Below is a listing of Earth Day activities taking place in the San Francisco Bay Area, my hometown. I encourage everyone, no matter where you are, to find information about your local Earth Day events, pick a fun activity and get out there, sharing your love for people and planet in whatever way you can. You might just make some new friends at the same time!
And here are some more not on SF FunCheap's list:

California State Parks Foundation's Earth Day Event - Candlestick Point State Recreation Area. April 13, 9 a.m. - 12:30 p.m. For more information visit

Earth Day Kids Club - Serramonte Center, Daly City. April 16, 5:30 p.m. For more information visit

San Mateo County's School District "Be Seen Keepin' it Clean" Events. April 19, various times and schools. For more information visit

Ocean Beach Clean Up - Ocean Beach, Stairwell 17. April 20, 10 a.m. - Noon. For more information visit

San Mateo County Park Earth Day Events. April 20 & April 21, various times and locations. For more information visit

San Francisco Recreation and Park Department's Earth Day Activities. April 6-27, various times and locations. For more information visit

California Academy of Sciences Earth Day Programs. April 20-27, various times and locations. For more information visit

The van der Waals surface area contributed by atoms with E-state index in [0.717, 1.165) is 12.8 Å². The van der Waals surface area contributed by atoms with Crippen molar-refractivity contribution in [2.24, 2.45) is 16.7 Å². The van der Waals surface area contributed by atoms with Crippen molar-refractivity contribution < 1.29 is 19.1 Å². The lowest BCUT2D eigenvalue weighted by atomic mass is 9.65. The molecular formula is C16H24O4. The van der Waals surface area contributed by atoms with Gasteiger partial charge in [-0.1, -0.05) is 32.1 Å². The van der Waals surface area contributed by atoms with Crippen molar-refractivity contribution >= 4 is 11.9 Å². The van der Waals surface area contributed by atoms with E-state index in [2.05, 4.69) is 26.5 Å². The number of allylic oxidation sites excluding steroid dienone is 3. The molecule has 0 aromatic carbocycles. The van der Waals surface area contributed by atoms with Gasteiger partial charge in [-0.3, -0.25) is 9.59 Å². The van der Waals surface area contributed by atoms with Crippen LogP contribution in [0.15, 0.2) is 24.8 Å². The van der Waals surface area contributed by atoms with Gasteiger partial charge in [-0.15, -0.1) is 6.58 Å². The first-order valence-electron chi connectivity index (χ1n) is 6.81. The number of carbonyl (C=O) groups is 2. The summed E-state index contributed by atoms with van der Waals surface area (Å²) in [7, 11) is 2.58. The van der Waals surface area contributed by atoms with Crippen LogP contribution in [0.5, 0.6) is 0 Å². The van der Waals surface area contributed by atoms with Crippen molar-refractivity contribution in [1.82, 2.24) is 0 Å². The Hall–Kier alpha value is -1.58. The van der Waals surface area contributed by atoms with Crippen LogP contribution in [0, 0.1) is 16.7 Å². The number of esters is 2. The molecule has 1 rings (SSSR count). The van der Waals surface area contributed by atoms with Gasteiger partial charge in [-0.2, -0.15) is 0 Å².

Distribution of free "BYOB (Bring Your Own Bag) San Mateo" reusable bags. April 22, various times and locations. For more information visit

Wednesday, March 20, 2013

Greener Business Cards

I wrote this article in 2010 for the now-defunct, one of the first sustainable furnishings websites created by and for interior designers with the intent to educate the general public as well.  I talked a lot about sustainability as one of their guest bloggers, and this article is a pretty good companion piece (it was originally published in the Resources section of the website).  The pricing might be outdated, but the rest of the information is still sound.  I think that's a sign of good methodology, don't you?  I can think of one alternative technique not mentioned here; I wonder if anyone will identify it in the comments below?


Greener Business Cards